You’re a fighter, right?

 

I’m sure every actor out there has done a bad audition. Those times when you’ve gone into a casting and done so awfully, abysmally bad that you lie in bed at night cringing at yourself. You literally play it over in your head hundreds of times, wondering why the fuck you acted like such a dickhead. Today was one of those days.

The audition was to play a female fighter in a film. The character description was unsurprisingly vague, stating that she would “rather take a fist to the face than talk about her feelings.” The brief specifically stated that they were looking for actors, who could play fighters. They also asked you to wear movement appropriate clothing to the audition.

“I’ve got this,”I thought to myself as i got dressed into my polka dot playsuit. I did my makeup as I would for any audition, but I put extra heavy eyeliner on (to show that I was super rebellious and that you wouldn’t want to mess with me).

“They want a fighter,” I thought to myself, “but they probably want a pretty fighter.”

I listened to Eminem’s “Way I Am” in the Uber on my way to the audition, because thats the most hardcore music I know. I’m pretty sure that in that moment, I was the whitest, and most naive girl in LA.

I first realised that perhaps things weren’t going to go my way when I arrived in the waiting room, and everyone else was dressed in legit UFC fight gear. One girl was strapping her hands with tape and another girl glared at me from underneath a bruised and swollen eye. These were not just method actors. These girls were 100% real fighters, and every one of them looked like they wanted to tear me to shreds. I decided to sit in the corner and try no to make eye contact. I reminded myself that they were looking for actors. Give me one boxing class and I’d be able to play a fighter convincingly enough.

When I was finally called into the room, I handed in my pretty little headshot and CV, which the casting director then proceeded to throw on the desk behind her. She then asks me “Are you a fighter? Or an actor?” I laughed at this and proceeded to tell her that I was, in fact, an actor. She didn’t find this as amusing as I’d hoped. She then told me to stand in front of the camera, do 60 seconds of improvised fight sequence, and then do 30 straight punches looking down the barrel of the camera.

Shit. Was she fucking serious? Did I not just tell her I was an actor and not a fighter? And by the way, lets just think about how long 60 seconds is. ITS A REALLY FUCKING LONG TIME.

I wish I’d said no. I wish I’d had the bravery to say, “you know what? Not gonna make a fool of myself today.” Unfortunately some deep idiotic part of my brain decided that it would be a better idea to actually do the fighting. So I struggled through my improvised kick boxing moves, ducking and hitting at an invisible target, all the while pulling up my stupid fucking jumpsuit which kept threatening to reveal far too much. My long hair was causing major problems as it kept falling in front of my face and i had to keep pushing it back.  By the time I was finished, the casting director was looking at me as though I had snot on my face, and she was wondering how the fuck it got there.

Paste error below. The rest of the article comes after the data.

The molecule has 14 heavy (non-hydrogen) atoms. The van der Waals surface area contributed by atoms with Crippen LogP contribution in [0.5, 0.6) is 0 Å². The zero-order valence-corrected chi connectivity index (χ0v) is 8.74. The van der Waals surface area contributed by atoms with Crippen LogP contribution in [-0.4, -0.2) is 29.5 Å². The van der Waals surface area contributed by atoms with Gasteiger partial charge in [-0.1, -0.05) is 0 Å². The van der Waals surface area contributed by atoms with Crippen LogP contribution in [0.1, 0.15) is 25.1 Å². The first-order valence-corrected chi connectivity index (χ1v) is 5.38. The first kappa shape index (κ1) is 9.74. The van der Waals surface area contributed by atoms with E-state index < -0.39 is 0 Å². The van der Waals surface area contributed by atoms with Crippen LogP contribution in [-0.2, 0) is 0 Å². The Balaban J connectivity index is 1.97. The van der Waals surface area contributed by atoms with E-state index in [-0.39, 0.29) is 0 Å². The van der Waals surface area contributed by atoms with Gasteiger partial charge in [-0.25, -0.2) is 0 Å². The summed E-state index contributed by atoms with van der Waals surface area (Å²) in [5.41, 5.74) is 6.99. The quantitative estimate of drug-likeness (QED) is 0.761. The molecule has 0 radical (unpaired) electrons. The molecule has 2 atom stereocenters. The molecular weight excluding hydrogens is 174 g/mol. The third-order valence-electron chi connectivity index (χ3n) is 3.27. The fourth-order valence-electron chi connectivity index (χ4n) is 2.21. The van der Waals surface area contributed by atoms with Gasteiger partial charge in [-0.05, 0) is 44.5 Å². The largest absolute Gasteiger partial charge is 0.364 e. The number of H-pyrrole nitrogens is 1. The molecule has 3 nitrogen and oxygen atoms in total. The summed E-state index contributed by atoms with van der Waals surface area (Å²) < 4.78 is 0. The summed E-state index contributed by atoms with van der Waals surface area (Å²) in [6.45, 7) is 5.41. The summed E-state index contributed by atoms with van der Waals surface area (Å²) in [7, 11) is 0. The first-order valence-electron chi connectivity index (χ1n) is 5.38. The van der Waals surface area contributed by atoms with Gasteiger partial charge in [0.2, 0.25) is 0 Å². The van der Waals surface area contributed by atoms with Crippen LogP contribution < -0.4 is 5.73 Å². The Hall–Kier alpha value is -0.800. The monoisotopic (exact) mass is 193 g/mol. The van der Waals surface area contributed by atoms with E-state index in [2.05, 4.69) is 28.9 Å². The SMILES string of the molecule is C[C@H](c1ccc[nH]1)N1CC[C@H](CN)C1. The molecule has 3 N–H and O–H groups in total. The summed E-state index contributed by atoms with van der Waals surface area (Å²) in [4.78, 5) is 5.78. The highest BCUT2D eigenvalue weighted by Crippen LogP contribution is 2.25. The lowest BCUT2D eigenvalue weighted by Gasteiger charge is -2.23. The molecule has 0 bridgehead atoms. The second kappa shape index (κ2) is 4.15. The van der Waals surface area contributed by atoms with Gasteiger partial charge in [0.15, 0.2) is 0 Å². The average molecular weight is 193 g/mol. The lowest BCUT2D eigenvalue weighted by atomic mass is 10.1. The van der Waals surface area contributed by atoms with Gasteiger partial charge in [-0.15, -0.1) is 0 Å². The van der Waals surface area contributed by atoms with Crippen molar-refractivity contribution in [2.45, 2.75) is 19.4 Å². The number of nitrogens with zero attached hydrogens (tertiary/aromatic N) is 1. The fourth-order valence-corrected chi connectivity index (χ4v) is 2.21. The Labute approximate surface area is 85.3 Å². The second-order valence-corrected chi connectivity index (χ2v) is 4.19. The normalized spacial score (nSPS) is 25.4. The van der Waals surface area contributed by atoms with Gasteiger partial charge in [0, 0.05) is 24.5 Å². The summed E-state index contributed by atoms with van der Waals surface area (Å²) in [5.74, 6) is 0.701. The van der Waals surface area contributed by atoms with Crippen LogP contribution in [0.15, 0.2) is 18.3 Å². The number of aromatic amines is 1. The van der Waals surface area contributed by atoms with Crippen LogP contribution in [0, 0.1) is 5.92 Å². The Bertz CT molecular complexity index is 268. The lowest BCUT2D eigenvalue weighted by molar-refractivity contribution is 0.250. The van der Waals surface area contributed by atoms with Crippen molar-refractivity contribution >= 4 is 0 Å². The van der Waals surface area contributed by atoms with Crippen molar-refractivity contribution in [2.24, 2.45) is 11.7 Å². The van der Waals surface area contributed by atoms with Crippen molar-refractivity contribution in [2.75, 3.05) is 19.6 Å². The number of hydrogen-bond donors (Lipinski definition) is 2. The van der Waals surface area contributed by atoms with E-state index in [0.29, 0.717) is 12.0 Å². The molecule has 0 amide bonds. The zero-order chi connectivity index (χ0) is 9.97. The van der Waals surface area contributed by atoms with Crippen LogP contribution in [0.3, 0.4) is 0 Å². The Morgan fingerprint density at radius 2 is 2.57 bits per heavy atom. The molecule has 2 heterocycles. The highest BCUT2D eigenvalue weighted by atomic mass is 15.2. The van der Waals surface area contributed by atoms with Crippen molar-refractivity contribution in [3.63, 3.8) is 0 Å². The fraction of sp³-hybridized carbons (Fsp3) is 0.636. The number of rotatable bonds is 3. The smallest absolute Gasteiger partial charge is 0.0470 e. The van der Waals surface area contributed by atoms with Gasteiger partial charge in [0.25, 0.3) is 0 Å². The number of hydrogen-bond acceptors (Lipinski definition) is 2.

I tried to pull together what dignity I had left (none) for the second part of the audition. I did the scene once through, before being briskly thanked for my time and nodded towards the door. I thought this was the end. This is usually the end. You usually leave the room and are allowed to go and crawl into a hole to die in peace. But No. Not this time.

The casting director actually leaned out of the room and yelled out to all the other girls in the waiting room,”IF ANYONE else has their hair out, put it up so we can actually see your FACE, and if anyone is wearing make-up, TAKE IT OFF!!!” She slammed the door behind me, and that was that. I’d have appreciated if she’d maybe given me the heads up that she gave everyone else, but at this stage it was far too late for me. I had well and truly fucked it, and the sad thing was that I had headed to this audition feeling like the baddest bitch on the streets. I left feeling like an insignificant flea.

I walked out onto the street and called a friend in an attempt to laugh it off. I could see how completely and hilariously bad the audition had been, but I was also deeply humiliated and ashamed. Improvising a fight sequence for myself was not how I would have chosen to spend my Wednesday afternoon, but… Laugh or cry, right?

Needless to say, I didn’t get the part.

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